[time-nuts] Cheap jitter measurements

Hal Murray hmurray at megapathdsl.net
Sun Apr 8 17:56:24 EDT 2018


kb8tq at n1k.org said:
> In both cases (pulse in and pulse out) the first step is to ask NTP “when
> was that?”. You still have a pretty big chunk of NTP in the  middle of the
> process …. If NTP only “knows” what is happening (or can control what is
> happening)  to +/- 300 ns. The guts of  your data will be limited to the
> same  300 ns.  

NTP itself doesn't actually do any timing measurements.  That is done by the 
OS.

I'm not familiar with Windows.  All my OS comments apply to Linux and *BSD.  
Windows is probably similar is most respects but may be missing details.

The system clock runs off the CPU crystal.  The kernel has a knob for fine 
tuning the clock speed.  There is another knob that says bump the clock speed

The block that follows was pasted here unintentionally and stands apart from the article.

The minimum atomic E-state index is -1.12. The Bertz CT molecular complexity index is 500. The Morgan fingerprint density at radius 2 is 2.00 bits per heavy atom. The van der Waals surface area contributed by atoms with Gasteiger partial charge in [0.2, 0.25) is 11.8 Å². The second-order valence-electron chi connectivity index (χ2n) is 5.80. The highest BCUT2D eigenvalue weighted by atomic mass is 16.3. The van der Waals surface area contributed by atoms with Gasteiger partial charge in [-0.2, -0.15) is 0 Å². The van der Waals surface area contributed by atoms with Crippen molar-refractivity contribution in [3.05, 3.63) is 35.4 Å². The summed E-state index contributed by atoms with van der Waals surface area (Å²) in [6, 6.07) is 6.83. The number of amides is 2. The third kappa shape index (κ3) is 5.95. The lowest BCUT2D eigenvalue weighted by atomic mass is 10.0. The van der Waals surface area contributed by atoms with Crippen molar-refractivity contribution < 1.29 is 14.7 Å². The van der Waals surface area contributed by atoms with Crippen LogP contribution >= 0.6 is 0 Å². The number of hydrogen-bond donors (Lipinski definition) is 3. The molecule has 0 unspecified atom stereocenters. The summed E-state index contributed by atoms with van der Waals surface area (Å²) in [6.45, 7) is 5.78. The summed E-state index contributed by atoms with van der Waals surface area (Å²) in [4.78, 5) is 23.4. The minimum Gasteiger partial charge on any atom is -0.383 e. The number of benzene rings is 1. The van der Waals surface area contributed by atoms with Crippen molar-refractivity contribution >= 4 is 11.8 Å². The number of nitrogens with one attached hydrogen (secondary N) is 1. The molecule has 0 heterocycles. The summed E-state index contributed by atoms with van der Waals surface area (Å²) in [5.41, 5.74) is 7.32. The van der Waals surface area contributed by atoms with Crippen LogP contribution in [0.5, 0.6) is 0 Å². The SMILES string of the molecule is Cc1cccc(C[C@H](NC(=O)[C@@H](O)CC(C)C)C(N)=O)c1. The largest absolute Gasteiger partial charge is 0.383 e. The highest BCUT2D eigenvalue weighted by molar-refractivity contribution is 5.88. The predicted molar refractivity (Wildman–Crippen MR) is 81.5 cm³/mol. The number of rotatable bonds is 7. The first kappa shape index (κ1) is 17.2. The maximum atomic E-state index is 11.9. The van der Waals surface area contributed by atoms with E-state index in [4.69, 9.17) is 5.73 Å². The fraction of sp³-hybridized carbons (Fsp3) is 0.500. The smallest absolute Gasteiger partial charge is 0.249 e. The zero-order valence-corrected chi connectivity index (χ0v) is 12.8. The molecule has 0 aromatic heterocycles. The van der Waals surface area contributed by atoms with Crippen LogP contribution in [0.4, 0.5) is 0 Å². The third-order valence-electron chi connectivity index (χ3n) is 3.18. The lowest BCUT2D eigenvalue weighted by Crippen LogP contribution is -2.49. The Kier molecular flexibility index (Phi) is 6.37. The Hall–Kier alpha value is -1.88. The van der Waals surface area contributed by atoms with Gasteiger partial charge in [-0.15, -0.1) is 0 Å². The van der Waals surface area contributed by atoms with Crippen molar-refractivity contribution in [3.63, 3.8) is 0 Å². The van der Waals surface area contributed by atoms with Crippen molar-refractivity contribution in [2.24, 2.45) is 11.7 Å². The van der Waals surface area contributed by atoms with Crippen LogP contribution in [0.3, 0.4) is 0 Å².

a bit (500 PPM) long enough to adjust the time by X seconds.  ntpd uses both.

[Many years ago, most kernels used an interrupt from the battery backed clock 
(RTC or TOY) for the main timing and interpolated using the CPU clock.]


The kernel can capture a time stamp on a PPS pulse and on packet arrivals.  I 
don't know of anything similar for packet departure.

The kernel can support more than one PPS so you could feed a GPSDO in on one 
for NTP and use another for general timing measurements.  Those measurements 
are using the kernel clock as a reference.  You can turn ntpd off so the 
system time will have more long term drift but less short term wobble as ntpd 
corrects for errors.]


I don't know of a good way to get a pulse out at a specified time.  You can 
measure the time that user code sends a pulse out and setup a timer to go off 
every second.  I don't know how to adjust or specify the offset from 
timer-going-off to system clock ticking to another second.

The Linux kernel PPS code has an option to send a pulse out when one comes 
in.  I haven't played with it.  I think it could help with measuring the 
interrupt response delays.

tvb: If I send you some data, can you turn it into pretty graphs?





-- 
These are my opinions.  I hate spam.






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